DH Lawrence who died at the age of 44 has left us novels that grow in complexity and sensuousness

DH Lawrence who died at the age of 44 has left us novels that grow in complexity and sensuousness the longer we ponder them; they are especially a wonder to contemplate in old age.  He died so young!  And yet he realized the gradations and ascents and descents of the arch of life, and did them justice.  I began by re-reading The Rainbow (mind blowing, really) and went on to Sons and Lovers, his first novel.  Americans, and surprisingly, American-Africans, will find much of our history’s indelible markings in these books.  I had not recalled from reading Lawrence as a student the grimy blackness of the colliers (coal miners) that is despised even though it was coal mining, primarily by pick and shovel, that kept miners and their families alive.  The workers grossly exploited, family life suffered all the afflictions – drunkenness, wife beating, worship of whiteness – that would trail emigrants to the American South (especially) and which these emigrants imposed on the black enslaved and eventually (at least symbolically) liberated of color population.

Here also is the love of gardening!  Which keeps anxious wives from going insane as they worry their male kin will be crushed to death or otherwise mangled in the frequent calamities that occur in the mines.

While The Rainbow is excellent as an exploration of how men and women have found their way in personal intimate relationships under a system that relied almost completely on the dictates of the church, Sons and Lovers takes us into the very heart of relationships between parents and their children, as they inhabit an England in which the working class isn’t considered by the upper class to be human.  Or I should say: not as they themselves are. Whatever that was and is.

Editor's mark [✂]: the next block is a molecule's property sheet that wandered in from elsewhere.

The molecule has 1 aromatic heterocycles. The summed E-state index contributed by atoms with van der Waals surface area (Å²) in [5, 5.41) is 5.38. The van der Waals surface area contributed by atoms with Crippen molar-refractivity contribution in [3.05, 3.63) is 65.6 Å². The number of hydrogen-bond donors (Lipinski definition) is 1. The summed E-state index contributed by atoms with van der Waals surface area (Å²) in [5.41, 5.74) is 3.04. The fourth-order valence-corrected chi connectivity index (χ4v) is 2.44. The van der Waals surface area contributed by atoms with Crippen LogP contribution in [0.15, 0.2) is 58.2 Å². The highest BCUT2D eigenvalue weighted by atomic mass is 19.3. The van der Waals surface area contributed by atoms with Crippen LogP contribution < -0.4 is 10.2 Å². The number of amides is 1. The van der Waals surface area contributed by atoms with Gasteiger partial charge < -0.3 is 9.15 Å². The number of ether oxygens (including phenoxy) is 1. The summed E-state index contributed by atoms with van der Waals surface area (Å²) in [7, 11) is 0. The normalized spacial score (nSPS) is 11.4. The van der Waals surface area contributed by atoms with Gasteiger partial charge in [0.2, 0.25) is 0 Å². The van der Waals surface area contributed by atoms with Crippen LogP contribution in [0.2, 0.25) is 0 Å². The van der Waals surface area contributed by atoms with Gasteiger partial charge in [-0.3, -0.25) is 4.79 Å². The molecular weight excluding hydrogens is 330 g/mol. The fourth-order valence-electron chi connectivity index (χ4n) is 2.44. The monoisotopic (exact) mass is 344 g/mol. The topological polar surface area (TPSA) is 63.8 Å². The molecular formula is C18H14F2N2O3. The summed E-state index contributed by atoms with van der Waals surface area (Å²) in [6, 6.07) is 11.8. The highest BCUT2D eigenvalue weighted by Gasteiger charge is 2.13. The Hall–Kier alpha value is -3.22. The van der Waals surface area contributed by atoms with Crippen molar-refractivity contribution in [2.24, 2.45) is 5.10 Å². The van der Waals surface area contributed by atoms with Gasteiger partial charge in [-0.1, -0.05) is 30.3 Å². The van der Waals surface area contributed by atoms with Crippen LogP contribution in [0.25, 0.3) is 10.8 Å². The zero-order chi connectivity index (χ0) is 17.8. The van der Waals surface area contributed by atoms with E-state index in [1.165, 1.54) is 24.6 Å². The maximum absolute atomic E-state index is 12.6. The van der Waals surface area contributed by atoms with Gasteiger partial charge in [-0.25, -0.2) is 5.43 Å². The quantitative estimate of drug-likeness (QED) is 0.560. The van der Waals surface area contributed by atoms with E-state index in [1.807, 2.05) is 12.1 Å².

From this distance of more freedom for humans to express their true natures, I can understand why Sons and Lovers falters toward the end.  The protagonist, Paul, dearly cares for Miriam, as she cares for him.  But for years he has no physical desire for her; for her part she escapes into a mysticism that allows her to acknowledge deep love that has no physical expression. One suspects these two were, as were so many in earlier centuries, afflicted by “the love that had no name.” At least during this period of development.  But maybe not!  As Paul eventually falls head over heels for a suffragette, who scandalizes society because she has left her husband and devotes herself to women’s liberation.

Throughout the novel there is the minutest attention to Paul’s relationship with his mother.  The bond is intense; at times edifying, at times choking, but always leaving an impression of mother and son being of one soul. Every potential partner is scrutinized  as if by the same mind. ~aw

Original post 2022-11-27 – Other Peoples Everything, Etc.